2012 Health Care Heroes: Eric D. Blom, PhD

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Health Care HeroesWINNER: Advancements in Health Care

Eric D. Blom, PhD

Adjunct Professor, Department of Speech and Hearing Science, Indiana University; Speech Pathologist and Inventor, Center for Ear Nose Throat & Allergy


Carmel medical device inventor Eric D. Blom heard about the butcher in 1931 who used his own ice pick to perform crude surgery on himself. He yearned to speak again after cancer stole his voice box. The butcher put a hollow feather into his neck puncture to keep it from leaking or closing. To speak, he took the quill out and covered the hole with his thumb.

Blom_Eric_AdvHC.jpg(IBJ Photo/ Perry Reichanadter)

Blom knew he could do better for patients who share the butcher’s affliction. When a patient has advanced stage cancer of the larynx, a surgeon may have to perform a total laryngectomy and remove a patient’s voice box. Impairments are profound.

After earning a PhD in speech pathology from the University of Maryland, Blom, 68, and otolaryngologist Mark I. Singer, M.D., F.A.C.S., co-developed the tracheoesophageal voice restoration technique. They pioneered the “puncture” that makes it possible for patients to speak after this type of surgery.

Their first device was FDA-approved in 1980 and featured in a Newsweek magazine story in 1982. Subsequent enhancements have been made to the Blom-Singer prosthesis, which is currently manufactured by InHealth Technologies in Carpinteria, Calif.

Over the course of his career, Blom authored or co-authored 60 scientific publications and has been an invited guest lecturer at conferences throughout the United States and 24 foreign countries. An adjunct professor of speech and hearing science at Indiana University, Blom recently retired from seeing patients as a speech pathologist at the Center for Ear Nose Throat & Allergy for 30 years.

He’s been well decorated for his work. The Bayville, Ohio, native has been honored by the American-Speech-Language-Hearing Association and is the only nonphysician inducted into the Royal Society of Medicine, Section of Laryngology and Rhinology, in London. In 1998, The American Academy of Otolaryngology-Head and Neck Surgery Bulletin included the Blom-Singer valve among its list of medical equipment and device milestones from the previous 250 years.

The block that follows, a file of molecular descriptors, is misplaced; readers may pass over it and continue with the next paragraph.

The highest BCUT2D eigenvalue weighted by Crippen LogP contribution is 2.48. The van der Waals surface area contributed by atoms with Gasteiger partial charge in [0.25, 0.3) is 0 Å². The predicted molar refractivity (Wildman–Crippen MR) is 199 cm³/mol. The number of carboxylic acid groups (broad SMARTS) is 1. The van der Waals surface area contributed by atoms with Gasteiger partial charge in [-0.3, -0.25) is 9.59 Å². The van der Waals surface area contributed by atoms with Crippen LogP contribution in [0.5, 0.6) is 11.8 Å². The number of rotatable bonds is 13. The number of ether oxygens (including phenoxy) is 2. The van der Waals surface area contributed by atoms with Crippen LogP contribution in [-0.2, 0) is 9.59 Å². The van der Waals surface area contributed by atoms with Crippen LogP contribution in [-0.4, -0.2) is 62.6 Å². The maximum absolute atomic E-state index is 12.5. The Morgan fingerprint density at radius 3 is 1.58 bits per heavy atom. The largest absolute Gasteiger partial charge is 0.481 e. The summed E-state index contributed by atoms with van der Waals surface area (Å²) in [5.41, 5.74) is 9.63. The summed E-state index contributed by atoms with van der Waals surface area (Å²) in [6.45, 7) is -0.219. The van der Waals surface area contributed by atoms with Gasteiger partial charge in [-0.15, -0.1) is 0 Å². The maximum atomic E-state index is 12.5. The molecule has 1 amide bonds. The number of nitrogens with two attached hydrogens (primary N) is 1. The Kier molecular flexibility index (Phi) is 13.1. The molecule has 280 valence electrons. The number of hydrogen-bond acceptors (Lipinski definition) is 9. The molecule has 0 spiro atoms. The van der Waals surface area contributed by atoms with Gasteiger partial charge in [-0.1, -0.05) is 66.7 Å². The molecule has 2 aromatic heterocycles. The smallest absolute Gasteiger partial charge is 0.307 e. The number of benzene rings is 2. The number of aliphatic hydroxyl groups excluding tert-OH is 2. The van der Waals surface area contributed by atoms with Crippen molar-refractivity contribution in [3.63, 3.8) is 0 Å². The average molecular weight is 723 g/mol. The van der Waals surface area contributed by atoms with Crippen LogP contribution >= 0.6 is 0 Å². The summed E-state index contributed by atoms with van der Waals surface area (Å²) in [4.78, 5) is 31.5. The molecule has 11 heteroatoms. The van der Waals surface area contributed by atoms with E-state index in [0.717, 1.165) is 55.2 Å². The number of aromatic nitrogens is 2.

Since 1982, Richard D. Conard, partner at Barnes & Thornburg LLC, has helped Blom secure 29 United States and foreign patents. Seven additional patents are pending. “You can just see his wheels spinning constantly when we meet,” Conard said.

Blom sums things up pretty simply: “I look for problems, then I find solutions.”

In 2002, surgeons had to remove the voice box from retired family physician James H. Acklin, M.D., Paris, Ill., because of laryngeal cancer. “I was always happy before, but then I became depressed. I just wanted to be able to talk,” he recalled. Six months later, Acklin got the Blom-Singer voice prosthesis and his depression went away.

“I couldn’t swallow before when I was on a feeding tube. Now I eat anything I want. Am I limited by my heart attack? Yes. Am I limited by this? No. I think Dr. Blom is a genius. Every morning when I look in the mirror to change the valve, I thank him,” Acklin said.

Patients have to have the manual dexterity to remove, clean and reinsert valves, which could be challenging for some elderly patients. But if you really want to talk, the devices are worth the trouble.

In recent years, Blom figured out how to help ventilator-dependent patients speak with their natural voice, hands-free. He invented the Blom Tracheostomy Tube System, manufactured by Pulmodyne Inc., in Indianapolis. This helps quadriplegic patients, hospitalized patients on ventilators and people with progressive neuromuscular diseases, such as muscular dystrophy and Lou Gehrig’s disease.

A year ago, he introduced the Blom Tracheostomy Tube and Speech Inner Cannula, which reduces trauma to the patient’s airway and chance for developing pneumonia. Ventilator-dependent patients cannot manage the secretions down their throats that we all have. When medical device suction cups get plugged up, secretions pool and can lead to pneumonia.

Preventing pneumonia benefits hospitals as well as patients. Conard said, “If a patient develops pneumonia or any other additional complication while he is in a hospital, Medicare does not reimburse the hospital. So there’s incentive for hospitals to get patients out quickly before they get sick again.”

Before she died in 2011, a 33-year-old ventilator-dependent quadriplegic named Jessica got Blom’s tracheostomy tube. She had not been able to speak or smell anything for three years before that.

Jessica was so happy that she could talk and smell again that she made a video to send to Blom. In it, she told Blom, “Thank you so much for giving me a better quality of life. My family can understand me much better. Thank God for you!”

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